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  5. "I could not."

"I could not."

Translation:Ich konnte nicht.

April 8, 2013

20 Comments


https://www.duolingo.com/profile/amyb24

Why is it correct to say "Ich konnte nicht" both with and without the umlaut? Is there any difference?


https://www.duolingo.com/profile/allsey87

'could' has two meaning in English, 1/ "I could have done it yesterday", 2/ "I could do it" - one referring to the past tense, the other to the possibility of being able to do something... they respectively are expressed using konnten and könnten in German


https://www.duolingo.com/profile/johnburden33

This is a problem in english where 'could' has two meanings the past tense of 'can' and 'to be able to' 'was able to ' -'konnte' or the conditional/konjunktive ii 'would be able to ' - 'könte'


https://www.duolingo.com/profile/bartojorang

i answer "ich könnte nicht" and it was accepted.


https://www.duolingo.com/profile/steeph

I'm a German trying to improve my English here.

On a whim I tried "Das würde ich nie tun." I didn't expect it to be accepted. But wouldn't it be a correct translation in some cases?


https://www.duolingo.com/profile/allsey87

I think "Das würde ich nie tun" is closer to "I would never do that". In the sentence "I could not" / "Ich konnte nicht" there isn't such notion about whether it could/couldn't be done in the future...


https://www.duolingo.com/profile/steeph

Thank you. I thought I had heard the sentence used with this connotation. But maybe I misunderstood.


https://www.duolingo.com/profile/allsey87

The sentence could carry that meaning in English, but I wouldn't assume so unless I had significant context indicating that to be the case.

As a general rule, future constructs in English are much more explicit than in German. You almost always have to use the modal verb 'will' to express such meaning.


https://www.duolingo.com/profile/steeph

Great help, thank you!


https://www.duolingo.com/profile/pellucidon

I realised after reading the question by @steeph above that I didn't know what "on a whim" was in German so I googled it and it's "aus einer Laune heraus".

Somehow I find that a really difficult little phrase to remember. Why is the "heraus" needed?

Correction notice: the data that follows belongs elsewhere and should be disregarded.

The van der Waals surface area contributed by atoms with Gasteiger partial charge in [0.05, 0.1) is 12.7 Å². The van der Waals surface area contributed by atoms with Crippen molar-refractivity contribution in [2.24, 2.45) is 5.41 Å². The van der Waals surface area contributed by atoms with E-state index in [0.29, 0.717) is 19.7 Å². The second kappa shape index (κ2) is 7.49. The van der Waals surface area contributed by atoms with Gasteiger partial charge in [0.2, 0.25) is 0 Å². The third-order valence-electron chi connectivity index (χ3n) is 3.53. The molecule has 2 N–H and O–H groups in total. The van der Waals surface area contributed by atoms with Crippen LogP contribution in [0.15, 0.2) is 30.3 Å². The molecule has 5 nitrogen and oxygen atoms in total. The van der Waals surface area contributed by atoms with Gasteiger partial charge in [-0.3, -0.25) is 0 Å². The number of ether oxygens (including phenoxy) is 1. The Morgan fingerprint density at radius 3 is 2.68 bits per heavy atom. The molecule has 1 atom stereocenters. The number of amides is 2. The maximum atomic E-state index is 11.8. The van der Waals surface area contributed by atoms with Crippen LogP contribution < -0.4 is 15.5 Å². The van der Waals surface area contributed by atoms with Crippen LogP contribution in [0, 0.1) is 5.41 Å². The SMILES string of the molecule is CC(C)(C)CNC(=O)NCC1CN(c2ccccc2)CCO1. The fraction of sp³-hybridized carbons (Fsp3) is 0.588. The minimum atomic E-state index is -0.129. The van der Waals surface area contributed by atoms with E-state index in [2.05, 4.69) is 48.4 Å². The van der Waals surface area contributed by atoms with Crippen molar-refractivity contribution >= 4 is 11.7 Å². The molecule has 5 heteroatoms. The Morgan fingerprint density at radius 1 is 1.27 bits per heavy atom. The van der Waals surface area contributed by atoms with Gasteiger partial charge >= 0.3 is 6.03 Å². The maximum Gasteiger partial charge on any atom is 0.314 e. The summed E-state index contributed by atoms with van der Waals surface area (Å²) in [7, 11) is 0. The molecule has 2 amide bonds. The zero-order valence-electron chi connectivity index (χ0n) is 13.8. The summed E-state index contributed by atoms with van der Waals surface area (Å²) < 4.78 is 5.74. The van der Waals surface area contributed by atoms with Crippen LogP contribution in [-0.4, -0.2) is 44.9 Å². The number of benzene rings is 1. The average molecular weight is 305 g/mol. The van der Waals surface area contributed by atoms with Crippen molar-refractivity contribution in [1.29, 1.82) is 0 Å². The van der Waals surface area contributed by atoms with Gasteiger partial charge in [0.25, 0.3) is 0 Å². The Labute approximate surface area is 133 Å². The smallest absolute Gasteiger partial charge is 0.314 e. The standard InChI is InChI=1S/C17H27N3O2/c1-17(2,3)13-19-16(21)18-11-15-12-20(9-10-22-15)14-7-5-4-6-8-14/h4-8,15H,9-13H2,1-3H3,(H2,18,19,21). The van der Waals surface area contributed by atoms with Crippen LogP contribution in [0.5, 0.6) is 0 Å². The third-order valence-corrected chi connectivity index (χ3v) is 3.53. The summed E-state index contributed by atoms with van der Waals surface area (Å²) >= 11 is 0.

https://www.duolingo.com/profile/saeed118

i dont understan the places of verbs in german. is there anyone to help me?


https://www.duolingo.com/profile/OsoGegenHest

Second position in the sentence. Infinitives and participles go to the end.


https://www.duolingo.com/profile/saeed118

is it a general principle?


https://www.duolingo.com/profile/johnburden33

It is a general principle. There are other rules that also govern the position of verbs. In a nebensatz with conjunctions such as DASS or WEIL the conjugated verbs goes to the end with if there is an infinitive or participle it precedes the conjuagted verb. eg "Ich wusste nicht, dass John gut lesen kann."Things get even more complicated with multiple modal verbs in the past tense or with using passive.


https://www.duolingo.com/profile/saeed118

what about nicht?


https://www.duolingo.com/profile/KenHagan1

Nicht goes in front of the part of the sentence it negates, unless it negates the whole sentence in which case it goes to the end, unless there are also verbs or separable prefixes that have also gone to the end, in which case nicht goes just before them.


https://www.duolingo.com/profile/gab_gar

what is the difference between konnte and könnten?


https://www.duolingo.com/profile/-Copernicus-

"Konnte" is the past-tense "could": "Yesterday, I could do it, but today I can't." "Könnte is the subjunctive "could": "I could do it if I were bigger."

Inflection of "können" here

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